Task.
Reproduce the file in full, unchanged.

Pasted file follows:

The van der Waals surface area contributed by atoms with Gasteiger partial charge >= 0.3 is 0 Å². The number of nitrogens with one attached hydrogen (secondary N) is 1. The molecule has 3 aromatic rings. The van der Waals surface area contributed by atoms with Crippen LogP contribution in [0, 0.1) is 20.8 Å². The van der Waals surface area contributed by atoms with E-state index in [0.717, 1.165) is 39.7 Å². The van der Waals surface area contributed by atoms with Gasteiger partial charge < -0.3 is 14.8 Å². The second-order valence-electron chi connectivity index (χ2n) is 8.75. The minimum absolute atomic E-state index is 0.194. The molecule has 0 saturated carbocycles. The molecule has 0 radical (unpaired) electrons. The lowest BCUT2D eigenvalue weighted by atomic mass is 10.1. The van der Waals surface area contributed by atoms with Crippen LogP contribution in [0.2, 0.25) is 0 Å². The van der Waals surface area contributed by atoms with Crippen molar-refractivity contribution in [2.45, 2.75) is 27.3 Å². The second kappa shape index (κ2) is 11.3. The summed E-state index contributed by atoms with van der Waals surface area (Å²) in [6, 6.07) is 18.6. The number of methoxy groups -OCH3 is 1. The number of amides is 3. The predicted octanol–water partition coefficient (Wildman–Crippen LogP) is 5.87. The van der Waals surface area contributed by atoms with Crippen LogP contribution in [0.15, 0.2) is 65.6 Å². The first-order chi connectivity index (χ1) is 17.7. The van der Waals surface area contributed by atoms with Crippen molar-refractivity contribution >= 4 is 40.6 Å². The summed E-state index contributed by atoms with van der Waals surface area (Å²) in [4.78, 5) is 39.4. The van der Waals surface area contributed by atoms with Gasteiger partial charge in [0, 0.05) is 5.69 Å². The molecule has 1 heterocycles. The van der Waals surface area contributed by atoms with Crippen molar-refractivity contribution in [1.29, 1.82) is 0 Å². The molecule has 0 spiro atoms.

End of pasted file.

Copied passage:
The van der Waals surface area contributed by atoms with Gasteiger partial charge >= 0.3 is 0 Å². The number of nitrogens with one attached hydrogen (secondary N) is 1. The molecule has 3 aromatic rings. The van der Waals surface area contributed by atoms with Crippen LogP contribution in [0, 0.1) is 20.8 Å². The van der Waals surface area contributed by atoms with E-state index in [0.717, 1.165) is 39.7 Å². The van der Waals surface area contributed by atoms with Gasteiger partial charge < -0.3 is 14.8 Å². The second-order valence-electron chi connectivity index (χ2n) is 8.75. The minimum absolute atomic E-state index is 0.194. The molecule has 0 saturated carbocycles. The molecule has 0 radical (unpaired) electrons. The lowest BCUT2D eigenvalue weighted by atomic mass is 10.1. The van der Waals surface area contributed by atoms with Crippen LogP contribution in [0.2, 0.25) is 0 Å². The van der Waals surface area contributed by atoms with Crippen molar-refractivity contribution in [2.45, 2.75) is 27.3 Å². The second kappa shape index (κ2) is 11.3. The summed E-state index contributed by atoms with van der Waals surface area (Å²) in [6, 6.07) is 18.6. The number of methoxy groups -OCH3 is 1. The number of amides is 3. The predicted octanol–water partition coefficient (Wildman–Crippen LogP) is 5.87. The van der Waals surface area contributed by atoms with Crippen LogP contribution in [0.15, 0.2) is 65.6 Å². The first-order chi connectivity index (χ1) is 17.7. The van der Waals surface area contributed by atoms with Crippen molar-refractivity contribution >= 4 is 40.6 Å². The summed E-state index contributed by atoms with van der Waals surface area (Å²) in [4.78, 5) is 39.4. The van der Waals surface area contributed by atoms with Gasteiger partial charge in [0, 0.05) is 5.69 Å². The molecule has 1 heterocycles. The van der Waals surface area contributed by atoms with Crippen molar-refractivity contribution in [1.29, 1.82) is 0 Å². The molecule has 0 spiro atoms.